Nobel literary laureate Bob Dylan is adding yet another job title to his long and winding resume: distillery-slash-gallery owner.
The news arrives as Dylan’s whiskey brand, known as Heaven’s Door (a name that is at once both subtly threatening and an homage to the much covered “knock, knock, knockin’” song), announces its intention to make a singular and permanent home at a soon-to-be renovated historic church in Nashville, Tennessee. The brand distills several products, including a 100-proof whiskey, a straight bourbon and a rye whiskey.
The grand opening for the distillery is slated for 2020, following massive renovations to the building. As its future name––Heaven’s Door Distillery and Center for the Arts––suggests, these plans include far more than just a singular space to produce and bottle whiskey. The art center will have room enough to provide a concert venue (no word on whether Dylan will have a Vegas-style residency), as well as a massive gallery to show Dylan’s paintings and metalwork sculptures.
The building in question is known as the Elm Street Methodist church and is a somewhat dubious if controversial National Historic landmark. The church is listed as an important site from the Civil War, though the application that earned it National Historic status states it wasn’t constructed until 1871, six years after the war ended. A book by Nashville history expert James Hoobler, however, says that the church was built by 1860 and historically-minded sleuths seem content with that analysis.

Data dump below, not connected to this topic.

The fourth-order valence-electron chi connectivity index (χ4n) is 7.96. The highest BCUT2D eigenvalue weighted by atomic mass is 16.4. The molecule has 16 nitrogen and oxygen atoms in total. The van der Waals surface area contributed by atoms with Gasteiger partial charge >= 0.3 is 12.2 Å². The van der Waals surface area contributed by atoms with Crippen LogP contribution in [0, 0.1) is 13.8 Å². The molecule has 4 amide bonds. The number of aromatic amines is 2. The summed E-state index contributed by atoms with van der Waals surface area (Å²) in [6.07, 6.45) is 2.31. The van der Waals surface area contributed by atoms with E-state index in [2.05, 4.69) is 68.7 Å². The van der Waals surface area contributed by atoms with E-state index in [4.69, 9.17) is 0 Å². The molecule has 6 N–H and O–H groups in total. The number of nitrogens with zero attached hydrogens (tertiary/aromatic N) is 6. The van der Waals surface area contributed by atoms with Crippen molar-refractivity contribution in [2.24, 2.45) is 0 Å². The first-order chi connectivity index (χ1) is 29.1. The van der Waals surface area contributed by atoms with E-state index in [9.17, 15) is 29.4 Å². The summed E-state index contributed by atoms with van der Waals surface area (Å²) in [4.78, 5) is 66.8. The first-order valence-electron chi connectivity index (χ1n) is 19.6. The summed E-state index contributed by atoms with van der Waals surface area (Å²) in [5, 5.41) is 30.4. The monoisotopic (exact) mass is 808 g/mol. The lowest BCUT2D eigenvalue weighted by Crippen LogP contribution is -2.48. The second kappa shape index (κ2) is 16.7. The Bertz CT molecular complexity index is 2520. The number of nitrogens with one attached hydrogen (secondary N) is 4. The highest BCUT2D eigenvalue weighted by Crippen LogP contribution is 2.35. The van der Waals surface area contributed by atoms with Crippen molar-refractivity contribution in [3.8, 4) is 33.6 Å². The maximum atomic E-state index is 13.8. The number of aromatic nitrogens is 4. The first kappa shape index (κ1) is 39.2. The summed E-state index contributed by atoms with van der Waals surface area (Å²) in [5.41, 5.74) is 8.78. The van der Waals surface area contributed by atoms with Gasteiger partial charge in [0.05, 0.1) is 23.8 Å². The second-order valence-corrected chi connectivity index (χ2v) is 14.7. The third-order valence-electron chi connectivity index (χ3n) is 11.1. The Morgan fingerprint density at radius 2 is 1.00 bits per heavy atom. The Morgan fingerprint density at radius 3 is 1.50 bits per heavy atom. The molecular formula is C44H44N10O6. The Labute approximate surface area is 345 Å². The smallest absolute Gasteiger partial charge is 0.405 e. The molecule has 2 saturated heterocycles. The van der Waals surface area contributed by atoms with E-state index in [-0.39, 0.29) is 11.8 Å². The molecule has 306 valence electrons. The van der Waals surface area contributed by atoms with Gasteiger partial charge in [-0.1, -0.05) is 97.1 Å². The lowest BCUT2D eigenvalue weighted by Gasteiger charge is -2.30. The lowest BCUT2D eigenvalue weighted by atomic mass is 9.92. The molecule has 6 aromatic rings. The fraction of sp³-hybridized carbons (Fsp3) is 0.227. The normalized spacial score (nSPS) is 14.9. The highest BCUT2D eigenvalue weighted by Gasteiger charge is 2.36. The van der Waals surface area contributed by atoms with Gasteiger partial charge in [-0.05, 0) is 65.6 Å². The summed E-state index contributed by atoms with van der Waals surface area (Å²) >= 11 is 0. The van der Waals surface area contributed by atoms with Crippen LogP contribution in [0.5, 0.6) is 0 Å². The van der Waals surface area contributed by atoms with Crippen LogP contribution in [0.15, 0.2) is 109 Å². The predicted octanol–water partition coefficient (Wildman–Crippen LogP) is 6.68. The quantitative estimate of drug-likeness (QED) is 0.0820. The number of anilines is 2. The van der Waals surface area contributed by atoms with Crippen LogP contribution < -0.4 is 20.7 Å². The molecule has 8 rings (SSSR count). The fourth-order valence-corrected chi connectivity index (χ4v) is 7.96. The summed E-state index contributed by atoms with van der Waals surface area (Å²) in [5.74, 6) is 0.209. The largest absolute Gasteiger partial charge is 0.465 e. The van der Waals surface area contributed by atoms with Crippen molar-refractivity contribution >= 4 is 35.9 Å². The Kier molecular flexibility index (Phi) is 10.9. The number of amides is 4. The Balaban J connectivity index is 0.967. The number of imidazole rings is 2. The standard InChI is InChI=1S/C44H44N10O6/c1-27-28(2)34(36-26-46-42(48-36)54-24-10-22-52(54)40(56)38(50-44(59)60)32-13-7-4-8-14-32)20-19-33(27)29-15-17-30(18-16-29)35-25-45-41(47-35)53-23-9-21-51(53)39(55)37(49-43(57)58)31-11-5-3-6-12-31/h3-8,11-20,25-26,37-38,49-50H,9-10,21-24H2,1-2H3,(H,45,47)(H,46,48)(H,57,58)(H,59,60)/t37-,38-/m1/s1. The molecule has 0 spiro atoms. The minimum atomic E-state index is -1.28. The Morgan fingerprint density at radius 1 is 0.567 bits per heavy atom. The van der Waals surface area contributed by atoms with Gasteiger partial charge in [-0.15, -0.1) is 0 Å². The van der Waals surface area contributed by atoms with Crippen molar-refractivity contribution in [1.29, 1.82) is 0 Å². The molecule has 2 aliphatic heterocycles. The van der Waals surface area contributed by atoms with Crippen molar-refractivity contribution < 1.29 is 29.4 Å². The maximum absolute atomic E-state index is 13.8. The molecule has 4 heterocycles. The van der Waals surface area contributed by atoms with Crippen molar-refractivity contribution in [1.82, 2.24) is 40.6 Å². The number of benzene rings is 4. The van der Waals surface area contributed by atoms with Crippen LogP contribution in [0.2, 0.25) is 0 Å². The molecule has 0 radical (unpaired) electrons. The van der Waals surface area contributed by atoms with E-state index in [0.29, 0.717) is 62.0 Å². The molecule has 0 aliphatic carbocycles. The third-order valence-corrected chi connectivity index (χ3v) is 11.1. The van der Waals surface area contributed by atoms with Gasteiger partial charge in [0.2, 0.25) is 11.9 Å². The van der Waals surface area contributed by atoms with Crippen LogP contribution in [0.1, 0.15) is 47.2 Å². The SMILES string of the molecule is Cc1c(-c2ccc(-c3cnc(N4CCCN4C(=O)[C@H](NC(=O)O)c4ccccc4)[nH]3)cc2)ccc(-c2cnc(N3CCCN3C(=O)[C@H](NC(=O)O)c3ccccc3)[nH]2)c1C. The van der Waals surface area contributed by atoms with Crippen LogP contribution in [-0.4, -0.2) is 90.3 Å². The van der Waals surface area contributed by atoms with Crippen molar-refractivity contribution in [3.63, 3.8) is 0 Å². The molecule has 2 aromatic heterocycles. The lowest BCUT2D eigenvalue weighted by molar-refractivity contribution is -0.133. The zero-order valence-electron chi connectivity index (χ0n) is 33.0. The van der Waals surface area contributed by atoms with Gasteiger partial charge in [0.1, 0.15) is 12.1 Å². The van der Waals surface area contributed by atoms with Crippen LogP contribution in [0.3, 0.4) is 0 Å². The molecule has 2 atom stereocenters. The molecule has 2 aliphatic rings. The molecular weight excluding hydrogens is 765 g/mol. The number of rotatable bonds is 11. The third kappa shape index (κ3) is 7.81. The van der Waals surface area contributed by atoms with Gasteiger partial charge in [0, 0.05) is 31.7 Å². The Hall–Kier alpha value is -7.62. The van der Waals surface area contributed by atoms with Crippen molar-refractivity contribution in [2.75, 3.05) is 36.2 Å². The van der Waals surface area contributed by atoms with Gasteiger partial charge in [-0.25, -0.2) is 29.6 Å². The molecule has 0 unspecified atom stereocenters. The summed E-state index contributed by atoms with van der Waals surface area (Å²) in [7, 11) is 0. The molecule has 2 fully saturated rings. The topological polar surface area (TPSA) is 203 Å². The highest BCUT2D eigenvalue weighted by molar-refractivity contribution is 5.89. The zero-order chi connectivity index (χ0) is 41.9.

Those who can’t wait until 2020 to see Dylan’s art in person can visit the Gilcrease Museum at the University of Tulsa in Oklahoma between May 10 and September 15 to view the exhibition “Bob Dylan: Face Value and Beyond.”
The exhibition will highlight Dylan’s “Face Value” pastel portrait series alongside handwritten lyrics and personal items housed by the museum’s archive. Dylan has created visual art since he was a child. Works from various periods in his life, often grouped as series that explore similar themes or media, have been exhibited around the globe to wide acclaim.
Dylan’s artworks extend the general themes evolved through his massive songbook into several media. Works like Skip Sharp, one of the “Face Value” portraits that will show at the Gilcrease, and an oil painting called Two Sisters exemplify the examinations he makes into the psyche of individuals and the complications of interpersonal relationships. Rough early works often focus on the feeling and nature of places and geographies, permeated by the Woody Guthrie-type of observations that marked Dylan’s first forays into folk.
The metalwork, branded as Black Buffalo Ironworks, was first introduced to the public through a 2013 exhibition at Halcyon Gallery titled “Mood Swings.” Dylan welds found items like calipers and gears and springs into gates and wall pieces that create unexpected, sometimes organic geometric patterns. In fact, the label on Heaven’s Door is taken from the silhouette of one of his gates. Their rawness could, perhaps, be taken as an extension of the unexpected reinventions that have marked his music career––first to electric, then country, and even, unfortunately, to Christmas music.
Heaven’s Door Distillery and Center for the Arts is poised to present a celebration of everything that makes Dylan great. All that seems to be missing is his commitment to play two shows a day, six days a week in the music venue.